Hard drives are getting cheaper by the day, so if you are looking for a way to vastly increase your Ubuntu installation's performance, you might want to consider setting up a striped volume across multiple disks (a.k.a RAID0). In this article I will show you how to create the volume and install Ubuntu Jaunty into it.

First, boot into the Live CD. I didn't try this with the Alternative Install CD, but I know it works with the standard. When you are in, you need to make sure you are connected to the internet.

Setting up partitions

You will need to make sure that you create a partition on each disk. There are many programs you can use; I like gparted, so I used that. Create one partition on each disk (these will be used for the striped volume), and you also need to create a tiny partition on any one of the disks for your /boot directory, which will not be contained in the striped volume. My /boot partition is 800Mb, which is more than enough; yours should be at least 100Mb.

Installing and using LVM

Next we need to create the logical volume. Install the lvm2 package:

  • $ sudo apt-get install lvm2

Next we need to create one physical volume for each partition that will be included in the striped volume (NOT the one you will use for /boot). This process prepares the partition for inclusion in a "virtual group" (more on that later). Replace "/dev/sda1" and "/dev/sdb1" with the partitions you want to use.

  • ||

    $ sudo pvcreate /dev/sda1 ||

    $ sudo pvcreate /dev/sdb1

    {repeat command for each partition you wish to use}

Now we will create a virtual group. This will be a group of physical volumes accross multiple disks that will act like a single disk that we can create logical volumes on in the next step. Choose a name for your virtual group; I am using "MyVirtualGroup" as an example:

  • $ sudo vgcreate MyVirtualGroup /dev/sda1 /dev/sdb1 {keep listing physical volumes separated by a space as needed}

We will now carve out chunks of the virtual group and create logical volumes in the chunks, just like we would normally carve out chunks of a hard drive and create partitions in them. You will use the lvcreate command; here is the basic syntax:

  • $ sudo lvcreate -i <number of physical volumes to stripe> -I <size of stripe in killobytes> -L <size in megabytes>M <name of virtual group>

Here is what I did as an example:

  • $ sudo lvcreate -i 2 -I 8 -L 60000M MyVirtualGroup

This command creates a 60 gigabyte logical volume on MyVirtualGroup with stripes on two disks, with each stripe 8 killobytes in size. This command will generate the logical volume's name (when I ran it the name was "lvol0"). In the future, if you need to reference this volume, it will be /dev/<virtual group name>/<logical volume name>. So our example above would produce a volume that can be referenced at /dev/MyVirtualGroup/lvol0.

Now that you have your logical volume you must create a filesystem in it:

  • $ sudo mkfs.ext3 -m 0 /dev/!MyVirtualGroup/lvol0

You might want to use a striped logical volume for your swap partition; I didn't do that but if you want to you should be able to by repeating the steps above.

If at any point during the process you want to reverse a step and do it over or start over from the beginning, you can use the "pvremove", "vgremove", and "lvremove" commands.

Installing Ubuntu into the striped volume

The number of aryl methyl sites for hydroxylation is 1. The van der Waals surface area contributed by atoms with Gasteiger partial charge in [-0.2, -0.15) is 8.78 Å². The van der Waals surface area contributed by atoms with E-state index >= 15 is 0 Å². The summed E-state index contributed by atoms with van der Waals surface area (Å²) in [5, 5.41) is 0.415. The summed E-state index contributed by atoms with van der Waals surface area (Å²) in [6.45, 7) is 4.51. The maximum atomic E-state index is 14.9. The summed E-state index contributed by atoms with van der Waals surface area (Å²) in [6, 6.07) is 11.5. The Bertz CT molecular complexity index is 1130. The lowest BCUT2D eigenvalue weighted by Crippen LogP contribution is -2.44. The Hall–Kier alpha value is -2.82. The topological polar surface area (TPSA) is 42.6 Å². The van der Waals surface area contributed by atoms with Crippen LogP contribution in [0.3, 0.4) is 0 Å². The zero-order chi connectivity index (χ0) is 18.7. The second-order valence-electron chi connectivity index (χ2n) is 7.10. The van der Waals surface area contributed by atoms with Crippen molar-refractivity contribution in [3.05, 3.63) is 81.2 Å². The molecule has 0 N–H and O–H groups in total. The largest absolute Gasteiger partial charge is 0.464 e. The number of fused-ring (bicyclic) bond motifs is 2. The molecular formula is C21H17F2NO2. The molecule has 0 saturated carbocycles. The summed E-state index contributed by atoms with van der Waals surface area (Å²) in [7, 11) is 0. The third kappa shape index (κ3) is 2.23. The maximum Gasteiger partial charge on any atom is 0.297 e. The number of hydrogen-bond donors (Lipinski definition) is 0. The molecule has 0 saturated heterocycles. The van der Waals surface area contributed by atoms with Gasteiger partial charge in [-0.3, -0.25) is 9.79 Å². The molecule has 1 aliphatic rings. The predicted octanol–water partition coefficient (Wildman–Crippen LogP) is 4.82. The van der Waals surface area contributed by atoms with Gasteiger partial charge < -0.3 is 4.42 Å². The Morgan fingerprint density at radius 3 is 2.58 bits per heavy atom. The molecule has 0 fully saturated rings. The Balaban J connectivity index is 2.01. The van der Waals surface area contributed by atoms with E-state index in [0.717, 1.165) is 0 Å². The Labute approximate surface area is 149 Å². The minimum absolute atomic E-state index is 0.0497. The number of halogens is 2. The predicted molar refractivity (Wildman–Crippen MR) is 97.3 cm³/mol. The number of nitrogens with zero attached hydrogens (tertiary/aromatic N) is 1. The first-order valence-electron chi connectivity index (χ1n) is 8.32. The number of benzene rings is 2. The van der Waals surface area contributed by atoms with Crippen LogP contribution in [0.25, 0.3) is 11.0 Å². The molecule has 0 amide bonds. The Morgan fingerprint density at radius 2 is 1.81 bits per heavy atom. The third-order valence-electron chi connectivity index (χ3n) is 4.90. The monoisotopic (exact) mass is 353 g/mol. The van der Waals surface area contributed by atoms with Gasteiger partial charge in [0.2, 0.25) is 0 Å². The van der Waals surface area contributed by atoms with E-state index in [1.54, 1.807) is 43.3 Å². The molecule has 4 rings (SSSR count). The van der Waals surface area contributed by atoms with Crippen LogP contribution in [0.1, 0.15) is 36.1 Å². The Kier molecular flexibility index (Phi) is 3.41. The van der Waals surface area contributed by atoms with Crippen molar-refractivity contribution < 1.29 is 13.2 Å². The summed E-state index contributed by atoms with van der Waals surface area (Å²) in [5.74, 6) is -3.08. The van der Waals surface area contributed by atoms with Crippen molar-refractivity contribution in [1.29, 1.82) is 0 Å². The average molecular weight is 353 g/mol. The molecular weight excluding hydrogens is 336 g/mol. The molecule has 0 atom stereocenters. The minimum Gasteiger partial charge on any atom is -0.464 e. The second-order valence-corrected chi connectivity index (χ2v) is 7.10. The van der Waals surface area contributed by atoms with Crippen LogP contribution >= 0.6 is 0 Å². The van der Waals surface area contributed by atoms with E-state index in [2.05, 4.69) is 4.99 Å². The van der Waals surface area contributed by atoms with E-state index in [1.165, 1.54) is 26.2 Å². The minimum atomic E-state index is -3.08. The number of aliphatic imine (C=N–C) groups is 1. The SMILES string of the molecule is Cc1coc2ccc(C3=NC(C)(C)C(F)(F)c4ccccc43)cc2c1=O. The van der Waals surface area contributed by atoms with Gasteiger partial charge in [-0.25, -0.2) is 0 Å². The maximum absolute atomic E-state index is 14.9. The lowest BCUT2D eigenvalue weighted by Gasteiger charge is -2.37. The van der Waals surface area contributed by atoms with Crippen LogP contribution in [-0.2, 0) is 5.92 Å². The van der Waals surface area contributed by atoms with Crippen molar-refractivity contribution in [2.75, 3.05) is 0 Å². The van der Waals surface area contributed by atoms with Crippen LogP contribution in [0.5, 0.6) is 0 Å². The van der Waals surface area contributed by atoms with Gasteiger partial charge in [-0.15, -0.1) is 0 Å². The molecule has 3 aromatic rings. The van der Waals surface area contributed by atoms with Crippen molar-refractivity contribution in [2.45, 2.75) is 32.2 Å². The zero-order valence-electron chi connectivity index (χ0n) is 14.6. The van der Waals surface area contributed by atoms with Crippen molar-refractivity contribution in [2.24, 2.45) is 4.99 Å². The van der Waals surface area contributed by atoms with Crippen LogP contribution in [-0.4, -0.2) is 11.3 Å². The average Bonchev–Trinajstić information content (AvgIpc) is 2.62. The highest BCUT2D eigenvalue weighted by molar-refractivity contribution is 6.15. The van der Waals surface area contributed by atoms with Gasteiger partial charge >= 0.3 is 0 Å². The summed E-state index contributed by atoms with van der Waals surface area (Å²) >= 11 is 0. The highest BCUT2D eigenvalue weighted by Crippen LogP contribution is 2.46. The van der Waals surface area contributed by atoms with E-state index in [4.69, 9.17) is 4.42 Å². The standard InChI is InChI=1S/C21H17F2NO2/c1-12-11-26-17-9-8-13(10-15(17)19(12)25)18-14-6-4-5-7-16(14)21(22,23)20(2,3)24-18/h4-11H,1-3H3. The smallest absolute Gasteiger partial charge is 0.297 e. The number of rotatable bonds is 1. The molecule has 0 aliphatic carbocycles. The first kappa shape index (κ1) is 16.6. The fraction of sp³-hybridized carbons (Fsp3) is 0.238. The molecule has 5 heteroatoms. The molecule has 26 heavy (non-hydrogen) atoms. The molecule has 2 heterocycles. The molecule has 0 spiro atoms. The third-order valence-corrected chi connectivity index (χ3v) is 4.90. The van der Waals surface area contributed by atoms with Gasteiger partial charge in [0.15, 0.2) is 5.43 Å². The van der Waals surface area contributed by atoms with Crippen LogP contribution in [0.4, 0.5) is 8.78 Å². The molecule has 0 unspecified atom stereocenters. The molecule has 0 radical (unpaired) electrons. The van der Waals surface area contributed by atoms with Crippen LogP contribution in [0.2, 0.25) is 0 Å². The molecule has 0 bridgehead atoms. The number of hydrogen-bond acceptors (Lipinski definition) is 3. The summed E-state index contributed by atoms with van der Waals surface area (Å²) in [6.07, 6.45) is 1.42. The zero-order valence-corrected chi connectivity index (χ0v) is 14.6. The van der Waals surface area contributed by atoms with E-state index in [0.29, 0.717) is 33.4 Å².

Fire up the installer, select your language, time zone, and keyboard configuration, and when the partition screen comes up, select the option to manually configure your partitions. That will open a window containing a list of partitions; you should see your logical volume listed. Select it and hit Edit. That will open a window that will allow you to specify that you wish to use it for your root partition (you will select "/" from the drop-down menu), and you can also specify a file system (I used ext3). Make sure you check the box telling it to format the partition. Hit OK; you will return to the screen with the list of your partitions. Repeat these steps for the partition you wish to use as your /boot partition, specifying "/boot" in the drop-down menu. Specify a swap partition in like manner. When you are finished with all that stuff hit Next and continue with the installation process as normal.

When it is finished installing Ubuntu into those partitions it will prompt you to reboot the computer. Don't do that yet; we still have one more step.

Adding LVM support to the new Ubuntu installation

The default Ubuntu kernel does not have support for LVM, so an initrd is required to boot into a logical volume. I've found the task of creating initrds difficult, but fortunately the lvm2 package takes care of that for you. To install lvm2 into the new Ubuntu installation you will mount the logical volume and boot partition, like so:

  • $ cd /

    $ sudo mkdir target

    $ sudo mount /dev/MyVirtualGroup/lvol0 /target

    $ sudo mount /dev/sda2 /target/boot

Replace /dev/sda2 with the location of your boot partition. Next, chroot to the Ubuntu installation:

  • $ sudo chroot /target

Then install the lvm2 package

  • $ sudo apt-get isntall lvm2

A warning about striped volumes

For those of you still new to striped volumes, you should be aware that it does not allow for any redundancy at all. This means that if one of the drives should ever fail, the entire volume would be lost. It is imperative that you do good backups if you use this configuration.

This is my first how-to so if anyone sees anything that needs improvement, please dive right in!

StripedVolumeHowTo (last edited 2009-09-03 21:01:39 by GabrielGray)